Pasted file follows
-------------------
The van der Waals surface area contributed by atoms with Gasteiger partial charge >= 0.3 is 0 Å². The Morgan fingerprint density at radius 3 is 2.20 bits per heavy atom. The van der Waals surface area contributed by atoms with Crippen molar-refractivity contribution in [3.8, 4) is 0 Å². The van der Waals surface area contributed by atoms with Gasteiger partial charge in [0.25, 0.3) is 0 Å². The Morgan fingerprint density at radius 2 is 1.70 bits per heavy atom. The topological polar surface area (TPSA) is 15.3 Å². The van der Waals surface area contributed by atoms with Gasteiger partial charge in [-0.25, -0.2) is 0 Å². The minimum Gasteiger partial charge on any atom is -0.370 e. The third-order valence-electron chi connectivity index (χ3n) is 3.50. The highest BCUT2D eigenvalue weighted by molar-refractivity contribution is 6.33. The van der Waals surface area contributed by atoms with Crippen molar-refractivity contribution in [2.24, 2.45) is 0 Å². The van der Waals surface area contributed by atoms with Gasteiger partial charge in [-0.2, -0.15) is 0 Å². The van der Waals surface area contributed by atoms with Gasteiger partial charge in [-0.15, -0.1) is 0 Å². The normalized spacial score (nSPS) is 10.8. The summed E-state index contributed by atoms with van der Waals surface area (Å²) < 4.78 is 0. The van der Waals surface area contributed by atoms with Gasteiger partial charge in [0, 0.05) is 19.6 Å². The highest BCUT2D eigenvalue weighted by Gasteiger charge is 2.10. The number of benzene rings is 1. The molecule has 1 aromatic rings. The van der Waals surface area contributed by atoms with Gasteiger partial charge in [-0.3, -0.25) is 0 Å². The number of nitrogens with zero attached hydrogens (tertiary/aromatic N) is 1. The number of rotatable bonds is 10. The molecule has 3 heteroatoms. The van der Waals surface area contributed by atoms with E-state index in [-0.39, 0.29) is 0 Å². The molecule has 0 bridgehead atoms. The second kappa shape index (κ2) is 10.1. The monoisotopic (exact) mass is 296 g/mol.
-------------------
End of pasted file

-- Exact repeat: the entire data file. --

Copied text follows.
The van der Waals surface area contributed by atoms with Gasteiger partial charge >= 0.3 is 0 Å². The Morgan fingerprint density at radius 3 is 2.20 bits per heavy atom. The van der Waals surface area contributed by atoms with Crippen molar-refractivity contribution in [3.8, 4) is 0 Å². The van der Waals surface area contributed by atoms with Gasteiger partial charge in [0.25, 0.3) is 0 Å². The Morgan fingerprint density at radius 2 is 1.70 bits per heavy atom. The topological polar surface area (TPSA) is 15.3 Å². The van der Waals surface area contributed by atoms with Gasteiger partial charge in [-0.25, -0.2) is 0 Å². The minimum Gasteiger partial charge on any atom is -0.370 e. The third-order valence-electron chi connectivity index (χ3n) is 3.50. The highest BCUT2D eigenvalue weighted by molar-refractivity contribution is 6.33. The van der Waals surface area contributed by atoms with Crippen molar-refractivity contribution in [2.24, 2.45) is 0 Å². The van der Waals surface area contributed by atoms with Gasteiger partial charge in [-0.2, -0.15) is 0 Å². The van der Waals surface area contributed by atoms with Gasteiger partial charge in [-0.15, -0.1) is 0 Å². The normalized spacial score (nSPS) is 10.8. The summed E-state index contributed by atoms with van der Waals surface area (Å²) < 4.78 is 0. The van der Waals surface area contributed by atoms with Gasteiger partial charge in [0, 0.05) is 19.6 Å². The highest BCUT2D eigenvalue weighted by Gasteiger charge is 2.10. The number of benzene rings is 1. The molecule has 1 aromatic rings. The van der Waals surface area contributed by atoms with Gasteiger partial charge in [-0.3, -0.25) is 0 Å². The number of nitrogens with zero attached hydrogens (tertiary/aromatic N) is 1. The number of rotatable bonds is 10. The molecule has 3 heteroatoms. The van der Waals surface area contributed by atoms with E-state index in [-0.39, 0.29) is 0 Å². The molecule has 0 bridgehead atoms. The second kappa shape index (κ2) is 10.1. The monoisotopic (exact) mass is 296 g/mol.